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Wednesday, March 14, 2007

Saint Dymphna.


Saint Dymphna was born in the seventh century. Her father, Damon was a pagan and her mother was a very beautiful and devout Christian. When Dymphna was fourteen her mother died.

Damon, her father, is said to have been afflicted with a mental illness, brought on by his grief. He sent messengers throughout his own and other lands to find some woman of noble birth, resembling his wife, who would be willing to marry him. When none could be found, his evil advisers told him to marry his own daughter.

Dymphna, with the help of St. Ocrebran, her confessor and two other friends ran away. Her father found them in Belgium and he gave orders that the priest be executed. He tried to persuade Dymphna to return to Ireland with him. When she refused, he drew his sword and executed her. She was only fifteen years old.


Dymphna was made a martyr in defense of her purity. She is the patron of those suffering from nervous and mental afflictions. Many miracles have taken place at her shrine, built on the spot where she was buried in Gheel, Belgium.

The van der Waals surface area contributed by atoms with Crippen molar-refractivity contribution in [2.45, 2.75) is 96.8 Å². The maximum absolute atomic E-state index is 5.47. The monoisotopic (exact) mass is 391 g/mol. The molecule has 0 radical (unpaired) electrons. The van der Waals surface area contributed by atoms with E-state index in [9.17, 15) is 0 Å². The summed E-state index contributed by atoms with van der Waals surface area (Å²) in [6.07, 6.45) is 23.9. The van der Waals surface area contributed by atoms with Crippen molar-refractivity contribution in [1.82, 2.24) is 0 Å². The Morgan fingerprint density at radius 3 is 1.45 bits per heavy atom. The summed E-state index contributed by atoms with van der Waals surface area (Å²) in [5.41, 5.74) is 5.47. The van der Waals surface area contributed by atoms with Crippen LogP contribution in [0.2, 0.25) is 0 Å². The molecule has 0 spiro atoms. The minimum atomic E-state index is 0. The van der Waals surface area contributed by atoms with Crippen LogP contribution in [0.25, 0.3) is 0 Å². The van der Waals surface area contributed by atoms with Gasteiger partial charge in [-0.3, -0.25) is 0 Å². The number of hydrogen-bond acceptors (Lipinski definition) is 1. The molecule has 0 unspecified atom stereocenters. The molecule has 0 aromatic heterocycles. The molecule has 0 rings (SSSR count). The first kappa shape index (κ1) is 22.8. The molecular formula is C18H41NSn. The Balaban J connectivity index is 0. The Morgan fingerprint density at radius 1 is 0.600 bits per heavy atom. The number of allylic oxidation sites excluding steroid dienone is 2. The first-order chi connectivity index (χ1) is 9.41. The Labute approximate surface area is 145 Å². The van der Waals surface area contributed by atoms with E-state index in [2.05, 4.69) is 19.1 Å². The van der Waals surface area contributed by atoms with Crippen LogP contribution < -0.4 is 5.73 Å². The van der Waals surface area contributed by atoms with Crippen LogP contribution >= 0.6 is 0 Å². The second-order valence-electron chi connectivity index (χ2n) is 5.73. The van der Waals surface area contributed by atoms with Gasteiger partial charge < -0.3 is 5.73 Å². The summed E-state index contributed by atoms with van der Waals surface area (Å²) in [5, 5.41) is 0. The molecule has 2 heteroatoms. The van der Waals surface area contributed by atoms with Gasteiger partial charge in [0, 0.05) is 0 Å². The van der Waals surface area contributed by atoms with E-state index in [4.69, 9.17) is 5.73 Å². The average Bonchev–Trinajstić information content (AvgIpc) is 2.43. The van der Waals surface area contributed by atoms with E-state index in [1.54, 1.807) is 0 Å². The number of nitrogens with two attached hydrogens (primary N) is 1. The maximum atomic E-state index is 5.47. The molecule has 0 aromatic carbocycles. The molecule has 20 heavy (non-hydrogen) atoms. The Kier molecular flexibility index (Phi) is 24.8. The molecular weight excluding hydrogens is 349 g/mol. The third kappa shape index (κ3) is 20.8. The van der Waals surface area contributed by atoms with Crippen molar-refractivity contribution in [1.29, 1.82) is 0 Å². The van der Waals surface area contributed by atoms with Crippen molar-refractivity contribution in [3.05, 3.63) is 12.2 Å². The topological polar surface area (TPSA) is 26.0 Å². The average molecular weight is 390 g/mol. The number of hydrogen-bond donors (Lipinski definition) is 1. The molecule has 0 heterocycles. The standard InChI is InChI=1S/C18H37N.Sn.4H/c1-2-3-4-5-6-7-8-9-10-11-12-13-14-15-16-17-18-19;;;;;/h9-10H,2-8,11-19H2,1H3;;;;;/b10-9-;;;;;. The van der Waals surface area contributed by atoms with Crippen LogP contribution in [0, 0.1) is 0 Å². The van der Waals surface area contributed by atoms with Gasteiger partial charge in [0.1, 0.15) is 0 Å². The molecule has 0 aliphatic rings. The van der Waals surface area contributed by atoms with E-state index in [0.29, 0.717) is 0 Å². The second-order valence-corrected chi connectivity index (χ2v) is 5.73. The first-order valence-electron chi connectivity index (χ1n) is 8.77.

Thursday, March 01, 2007

Saint Louise de Marillac



Louise was born on August 15, 1591, in France. She had always wanted to be a religious but because of her poor health, many of the orders would not let her join. She married Antony Le Gras in 1611, an official to the queen. Her husband died thirteen years after their marriage, leaving Louise with a son.

Saint Vincent de Paul was her confessor. He organized groups of men and women to help the poor and the sick in each parish, and from them, with the help of Louise started the Daughters of Charity dedicated to the bodily and spiritual service of the poor.

Ten years later, the Sisters of Charity was approved by the Church. Louise took her vows in that order and served as its superior.


Saint Vincent said that the chapel of the Sisters is the parish church, their cloister the streets of the city and the wards of the hospitals.

Louise was a woman of great courage, and remarkable self-sacrifice in spite of her feeble health. She was most willing to humble herself in doing works of charity. She was always motherly in dealing with the Sisters as well as the poor and the sick.

In her last days she said to her grieving Sisters: "Be diligent in serving the poor. Love the poor, honor them, my children, as you would honor Christ Himself." She died on March 15, 1660.